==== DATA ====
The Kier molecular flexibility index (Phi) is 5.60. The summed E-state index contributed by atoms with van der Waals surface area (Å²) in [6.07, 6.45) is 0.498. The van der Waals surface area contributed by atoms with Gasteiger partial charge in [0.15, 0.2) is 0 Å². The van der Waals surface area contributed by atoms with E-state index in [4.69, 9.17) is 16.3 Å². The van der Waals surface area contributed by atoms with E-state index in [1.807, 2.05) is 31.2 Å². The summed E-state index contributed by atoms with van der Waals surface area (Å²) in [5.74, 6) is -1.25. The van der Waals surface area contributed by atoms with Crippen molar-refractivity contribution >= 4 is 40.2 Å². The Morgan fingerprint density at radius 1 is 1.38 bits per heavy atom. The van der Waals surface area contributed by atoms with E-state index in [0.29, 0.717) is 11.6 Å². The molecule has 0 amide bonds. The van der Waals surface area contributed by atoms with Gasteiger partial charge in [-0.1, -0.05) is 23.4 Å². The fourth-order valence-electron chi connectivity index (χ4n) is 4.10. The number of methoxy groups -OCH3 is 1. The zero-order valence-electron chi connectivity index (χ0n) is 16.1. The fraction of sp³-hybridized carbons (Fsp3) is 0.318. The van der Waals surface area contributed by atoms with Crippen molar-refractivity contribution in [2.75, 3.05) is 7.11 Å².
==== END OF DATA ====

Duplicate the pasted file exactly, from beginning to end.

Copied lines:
The Kier molecular flexibility index (Phi) is 5.60. The summed E-state index contributed by atoms with van der Waals surface area (Å²) in [6.07, 6.45) is 0.498. The van der Waals surface area contributed by atoms with Gasteiger partial charge in [0.15, 0.2) is 0 Å². The van der Waals surface area contributed by atoms with E-state index in [4.69, 9.17) is 16.3 Å². The van der Waals surface area contributed by atoms with E-state index in [1.807, 2.05) is 31.2 Å². The summed E-state index contributed by atoms with van der Waals surface area (Å²) in [5.74, 6) is -1.25. The van der Waals surface area contributed by atoms with Crippen molar-refractivity contribution >= 4 is 40.2 Å². The Morgan fingerprint density at radius 1 is 1.38 bits per heavy atom. The van der Waals surface area contributed by atoms with E-state index in [0.29, 0.717) is 11.6 Å². The molecule has 0 amide bonds. The van der Waals surface area contributed by atoms with Gasteiger partial charge in [-0.1, -0.05) is 23.4 Å². The fourth-order valence-electron chi connectivity index (χ4n) is 4.10. The number of methoxy groups -OCH3 is 1. The zero-order valence-electron chi connectivity index (χ0n) is 16.1. The fraction of sp³-hybridized carbons (Fsp3) is 0.318. The van der Waals surface area contributed by atoms with Crippen molar-refractivity contribution in [2.75, 3.05) is 7.11 Å².